From master storyteller and New York Times bestselling Historian H. W. Brands comes the definitive biography of a visionary and transformative president
In his magisterial new biography, H. W. Brands brilliantly establishes Ronald Reagan as one of the two great presidents of the twentieth century, a true peer to Franklin Roosevelt. Reagan conveys with sweep and vigor how the confident force of Reagan’s personality and the unwavering nature of his beliefs enabled him to engineer a conservative revolution in American politics and play a crucial role in ending communism in the Soviet Union. Reagan shut down the age of liberalism, Brands shows, and ushered in the age of Reagan, whose defining principles are still powerfully felt today.
Reagan follows young Ronald Reagan as his ambition for ever larger stages compelled him to leave behind small-town Illinois to become first a radio announcer and then that quintessential public figure of modern America, a movie star. When his acting career stalled, his reinvention as the voice of The General Electric Theater on television made him an unlikely spokesman for corporate America. Then began Reagan’s improbable political ascension, starting in the 1960s, when he was first elected governor of California, and culminating in his election in 1980 as president of the United States.
Employing archival sources not available to previous biographers and drawing on dozens of interviews with surviving members of Reagan’s administration, Brands has crafted a richly detailed and fascinating narrative of the presidential years. He offers new insights into Reagan’s remote management style and fractious West Wing staff, his deft handling of public sentiment to transform the tax code, and his deeply misunderstood relationship with Soviet leader Mikhail Gorbachev, on which nothing less than the fate of the world turned.
Reagan is a storytelling triumph, an irresistible portrait of an underestimated politician whose pragmatic leadership and steadfast vision transformed the nation.
This biography by Brands (The Man Who Saved the Union), a historian at the University of Texas at Austin, is a reminder of how difficult it is to construct a clear historical portrait of Ronald Reagan and his wide-ranging career. Reagan remains an extremely polarizing figure; sympathetic authors tend to soften his rough edges, while others willfully ignore his successes or vilify him outright. Brands generally falls in the former camp. He admirably summarizes Reagan's life and times; the writing is clear and the progression of events moves swiftly. Worth noting is how Reagan, "a radio man himself," learned from F.D.R.'s fireside chats. As governor of California, Reagan effectively employed divisive language in dealing with student protesters "cowardly little bums" and, as president, successfully wrangled with both Mikhail Gorbachev and the White House press corps. But Brands's apologetic tone can muddy the issues at hand. For instance, when addressing the film industry's blackballing of those who refused to testify before the House Un-American Activities Committee, he writes that "creative work suffered when fear ruled. But the risk was worth taking, for the good of the country." Is this Brands's opinion, or that of his subject? This is a thorough overview, but it adds little to the existing narrative of Reagan.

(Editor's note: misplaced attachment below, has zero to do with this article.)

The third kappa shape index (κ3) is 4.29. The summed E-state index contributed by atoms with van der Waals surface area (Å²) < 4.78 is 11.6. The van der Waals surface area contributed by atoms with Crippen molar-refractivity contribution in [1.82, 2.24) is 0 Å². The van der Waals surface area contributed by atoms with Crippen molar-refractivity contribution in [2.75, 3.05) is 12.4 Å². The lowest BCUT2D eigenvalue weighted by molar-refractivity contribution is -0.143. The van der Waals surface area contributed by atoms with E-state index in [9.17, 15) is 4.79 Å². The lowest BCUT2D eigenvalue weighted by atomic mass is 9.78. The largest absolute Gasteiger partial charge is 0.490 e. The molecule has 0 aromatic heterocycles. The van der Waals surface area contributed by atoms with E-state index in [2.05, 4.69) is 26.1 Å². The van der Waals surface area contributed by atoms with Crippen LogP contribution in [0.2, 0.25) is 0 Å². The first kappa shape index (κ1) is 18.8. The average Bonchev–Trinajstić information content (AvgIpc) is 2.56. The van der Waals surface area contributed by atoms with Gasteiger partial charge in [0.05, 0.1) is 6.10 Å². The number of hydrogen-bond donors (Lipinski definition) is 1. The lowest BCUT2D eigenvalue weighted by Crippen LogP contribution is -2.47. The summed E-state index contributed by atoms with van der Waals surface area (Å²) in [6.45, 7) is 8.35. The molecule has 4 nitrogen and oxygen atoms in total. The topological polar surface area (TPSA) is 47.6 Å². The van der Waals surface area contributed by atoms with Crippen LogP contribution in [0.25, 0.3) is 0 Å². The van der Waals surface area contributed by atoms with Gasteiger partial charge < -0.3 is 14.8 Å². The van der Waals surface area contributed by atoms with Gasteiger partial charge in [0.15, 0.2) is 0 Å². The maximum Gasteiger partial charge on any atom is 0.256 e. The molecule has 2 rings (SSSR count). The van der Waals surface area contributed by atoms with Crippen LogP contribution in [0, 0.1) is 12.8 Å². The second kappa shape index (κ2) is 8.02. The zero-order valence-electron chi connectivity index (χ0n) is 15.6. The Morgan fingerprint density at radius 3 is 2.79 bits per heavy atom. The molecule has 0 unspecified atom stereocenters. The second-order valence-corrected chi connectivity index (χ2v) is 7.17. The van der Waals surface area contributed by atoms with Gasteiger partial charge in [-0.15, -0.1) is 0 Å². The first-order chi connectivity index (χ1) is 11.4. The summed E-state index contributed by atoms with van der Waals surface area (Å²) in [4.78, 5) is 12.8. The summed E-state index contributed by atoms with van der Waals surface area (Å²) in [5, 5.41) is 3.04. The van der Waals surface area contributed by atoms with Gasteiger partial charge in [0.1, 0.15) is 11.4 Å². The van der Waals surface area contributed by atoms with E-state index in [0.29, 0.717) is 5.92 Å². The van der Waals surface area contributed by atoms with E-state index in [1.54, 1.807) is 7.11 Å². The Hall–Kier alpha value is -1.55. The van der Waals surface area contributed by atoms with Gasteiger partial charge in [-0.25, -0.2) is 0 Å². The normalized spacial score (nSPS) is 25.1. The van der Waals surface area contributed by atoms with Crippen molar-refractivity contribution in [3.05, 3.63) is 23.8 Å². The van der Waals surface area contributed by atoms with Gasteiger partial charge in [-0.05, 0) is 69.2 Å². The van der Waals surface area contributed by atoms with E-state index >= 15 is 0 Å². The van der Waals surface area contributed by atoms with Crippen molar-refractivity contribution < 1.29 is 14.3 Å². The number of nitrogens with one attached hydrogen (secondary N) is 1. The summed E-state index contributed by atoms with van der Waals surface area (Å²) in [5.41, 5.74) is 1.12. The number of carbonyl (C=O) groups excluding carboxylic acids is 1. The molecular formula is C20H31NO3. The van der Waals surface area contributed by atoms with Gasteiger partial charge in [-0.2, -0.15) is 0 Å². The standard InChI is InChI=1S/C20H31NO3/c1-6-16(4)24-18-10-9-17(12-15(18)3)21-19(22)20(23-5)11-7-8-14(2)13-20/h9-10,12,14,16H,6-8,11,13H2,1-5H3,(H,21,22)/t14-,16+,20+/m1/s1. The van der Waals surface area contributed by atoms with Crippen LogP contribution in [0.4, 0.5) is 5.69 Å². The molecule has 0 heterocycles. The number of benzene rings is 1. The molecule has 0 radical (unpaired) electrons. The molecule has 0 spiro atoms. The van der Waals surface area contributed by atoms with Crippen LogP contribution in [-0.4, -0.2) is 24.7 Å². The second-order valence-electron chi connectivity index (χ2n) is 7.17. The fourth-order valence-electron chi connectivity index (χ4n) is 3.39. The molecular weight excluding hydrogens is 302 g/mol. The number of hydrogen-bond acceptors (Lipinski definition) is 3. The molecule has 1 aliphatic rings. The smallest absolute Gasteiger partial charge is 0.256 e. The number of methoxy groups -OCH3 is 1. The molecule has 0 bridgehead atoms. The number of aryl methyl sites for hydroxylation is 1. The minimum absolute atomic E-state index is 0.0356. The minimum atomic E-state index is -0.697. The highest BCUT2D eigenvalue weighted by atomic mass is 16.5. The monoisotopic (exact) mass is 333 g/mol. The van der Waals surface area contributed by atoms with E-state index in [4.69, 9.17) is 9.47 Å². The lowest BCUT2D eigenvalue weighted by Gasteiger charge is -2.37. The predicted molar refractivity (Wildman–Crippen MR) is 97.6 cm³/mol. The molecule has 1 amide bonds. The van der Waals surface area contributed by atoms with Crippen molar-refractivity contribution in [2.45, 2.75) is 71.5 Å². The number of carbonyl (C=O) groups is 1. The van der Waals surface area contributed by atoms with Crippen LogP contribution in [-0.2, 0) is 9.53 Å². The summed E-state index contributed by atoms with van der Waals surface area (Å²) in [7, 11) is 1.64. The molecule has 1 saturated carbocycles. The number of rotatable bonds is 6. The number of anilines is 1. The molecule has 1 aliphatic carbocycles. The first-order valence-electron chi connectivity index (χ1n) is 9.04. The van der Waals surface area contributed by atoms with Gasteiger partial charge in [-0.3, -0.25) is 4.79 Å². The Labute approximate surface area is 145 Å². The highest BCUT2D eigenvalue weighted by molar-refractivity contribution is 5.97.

Full of “fluff”
If you don’t know anything about 20th century events. Read this. If you want to know everything about Reagan’s life or political machine, read something else!!! The author felt it necessary to quote every major speech OTHER people made during Reagan’s lifetime. This weighs the book down. He also doesn’t speak about how Reagan built up a campaign staff or who those people were in his California gubernatorial run. Trash meant for red necks.